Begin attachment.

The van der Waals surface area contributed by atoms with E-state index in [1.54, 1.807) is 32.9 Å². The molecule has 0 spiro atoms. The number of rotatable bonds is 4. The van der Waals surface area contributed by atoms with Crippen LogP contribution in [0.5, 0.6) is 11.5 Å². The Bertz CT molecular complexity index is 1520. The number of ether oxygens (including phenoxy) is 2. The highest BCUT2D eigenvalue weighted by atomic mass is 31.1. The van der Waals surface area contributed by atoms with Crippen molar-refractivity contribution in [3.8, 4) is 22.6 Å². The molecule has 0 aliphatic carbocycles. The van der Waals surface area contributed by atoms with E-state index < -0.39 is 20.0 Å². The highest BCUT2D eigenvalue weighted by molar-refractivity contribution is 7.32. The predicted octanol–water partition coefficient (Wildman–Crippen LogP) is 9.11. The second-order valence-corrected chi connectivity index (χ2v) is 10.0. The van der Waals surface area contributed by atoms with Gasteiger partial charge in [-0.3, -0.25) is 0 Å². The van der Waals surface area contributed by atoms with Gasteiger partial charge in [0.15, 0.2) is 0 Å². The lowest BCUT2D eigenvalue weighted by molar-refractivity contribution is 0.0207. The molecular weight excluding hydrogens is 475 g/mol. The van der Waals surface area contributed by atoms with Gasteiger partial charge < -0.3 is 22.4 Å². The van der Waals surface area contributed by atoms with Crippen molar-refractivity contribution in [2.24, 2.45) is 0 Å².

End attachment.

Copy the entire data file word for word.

The van der Waals surface area contributed by atoms with E-state index in [1.54, 1.807) is 32.9 Å². The molecule has 0 spiro atoms. The number of rotatable bonds is 4. The van der Waals surface area contributed by atoms with Crippen LogP contribution in [0.5, 0.6) is 11.5 Å². The Bertz CT molecular complexity index is 1520. The number of ether oxygens (including phenoxy) is 2. The highest BCUT2D eigenvalue weighted by atomic mass is 31.1. The van der Waals surface area contributed by atoms with Crippen molar-refractivity contribution in [3.8, 4) is 22.6 Å². The molecule has 0 aliphatic carbocycles. The van der Waals surface area contributed by atoms with E-state index < -0.39 is 20.0 Å². The highest BCUT2D eigenvalue weighted by molar-refractivity contribution is 7.32. The predicted octanol–water partition coefficient (Wildman–Crippen LogP) is 9.11. The second-order valence-corrected chi connectivity index (χ2v) is 10.0. The van der Waals surface area contributed by atoms with Gasteiger partial charge in [-0.3, -0.25) is 0 Å². The van der Waals surface area contributed by atoms with Gasteiger partial charge in [0.15, 0.2) is 0 Å². The lowest BCUT2D eigenvalue weighted by molar-refractivity contribution is 0.0207. The molecular weight excluding hydrogens is 475 g/mol. The van der Waals surface area contributed by atoms with Gasteiger partial charge < -0.3 is 22.4 Å². The van der Waals surface area contributed by atoms with Crippen molar-refractivity contribution in [2.24, 2.45) is 0 Å².